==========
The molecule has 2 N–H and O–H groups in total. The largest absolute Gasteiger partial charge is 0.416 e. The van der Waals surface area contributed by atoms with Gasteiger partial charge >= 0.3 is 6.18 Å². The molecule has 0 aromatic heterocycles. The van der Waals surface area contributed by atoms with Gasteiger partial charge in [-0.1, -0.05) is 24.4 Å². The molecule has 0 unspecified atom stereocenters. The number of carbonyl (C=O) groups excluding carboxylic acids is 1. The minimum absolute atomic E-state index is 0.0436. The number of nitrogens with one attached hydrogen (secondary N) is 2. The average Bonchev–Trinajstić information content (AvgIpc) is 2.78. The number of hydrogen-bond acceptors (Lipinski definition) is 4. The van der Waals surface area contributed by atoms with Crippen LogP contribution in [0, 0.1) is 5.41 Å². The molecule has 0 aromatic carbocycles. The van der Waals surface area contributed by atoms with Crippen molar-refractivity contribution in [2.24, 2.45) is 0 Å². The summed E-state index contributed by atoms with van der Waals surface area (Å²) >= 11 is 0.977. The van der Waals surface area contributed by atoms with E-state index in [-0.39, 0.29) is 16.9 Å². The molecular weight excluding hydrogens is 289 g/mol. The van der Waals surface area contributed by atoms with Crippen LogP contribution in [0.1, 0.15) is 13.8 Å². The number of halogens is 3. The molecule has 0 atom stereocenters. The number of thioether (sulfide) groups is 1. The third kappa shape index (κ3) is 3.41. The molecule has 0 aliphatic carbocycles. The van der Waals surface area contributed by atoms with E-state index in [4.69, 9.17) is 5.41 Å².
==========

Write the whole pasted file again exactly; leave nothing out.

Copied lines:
The molecule has 2 N–H and O–H groups in total. The largest absolute Gasteiger partial charge is 0.416 e. The van der Waals surface area contributed by atoms with Gasteiger partial charge >= 0.3 is 6.18 Å². The molecule has 0 aromatic heterocycles. The van der Waals surface area contributed by atoms with Gasteiger partial charge in [-0.1, -0.05) is 24.4 Å². The molecule has 0 unspecified atom stereocenters. The number of carbonyl (C=O) groups excluding carboxylic acids is 1. The minimum absolute atomic E-state index is 0.0436. The number of nitrogens with one attached hydrogen (secondary N) is 2. The average Bonchev–Trinajstić information content (AvgIpc) is 2.78. The number of hydrogen-bond acceptors (Lipinski definition) is 4. The van der Waals surface area contributed by atoms with Crippen LogP contribution in [0, 0.1) is 5.41 Å². The molecule has 0 aromatic carbocycles. The van der Waals surface area contributed by atoms with Crippen molar-refractivity contribution in [2.24, 2.45) is 0 Å². The summed E-state index contributed by atoms with van der Waals surface area (Å²) >= 11 is 0.977. The van der Waals surface area contributed by atoms with E-state index in [-0.39, 0.29) is 16.9 Å². The molecular weight excluding hydrogens is 289 g/mol. The van der Waals surface area contributed by atoms with Crippen LogP contribution in [0.1, 0.15) is 13.8 Å². The number of halogens is 3. The molecule has 0 atom stereocenters. The number of thioether (sulfide) groups is 1. The third kappa shape index (κ3) is 3.41. The molecule has 0 aliphatic carbocycles. The van der Waals surface area contributed by atoms with E-state index in [4.69, 9.17) is 5.41 Å².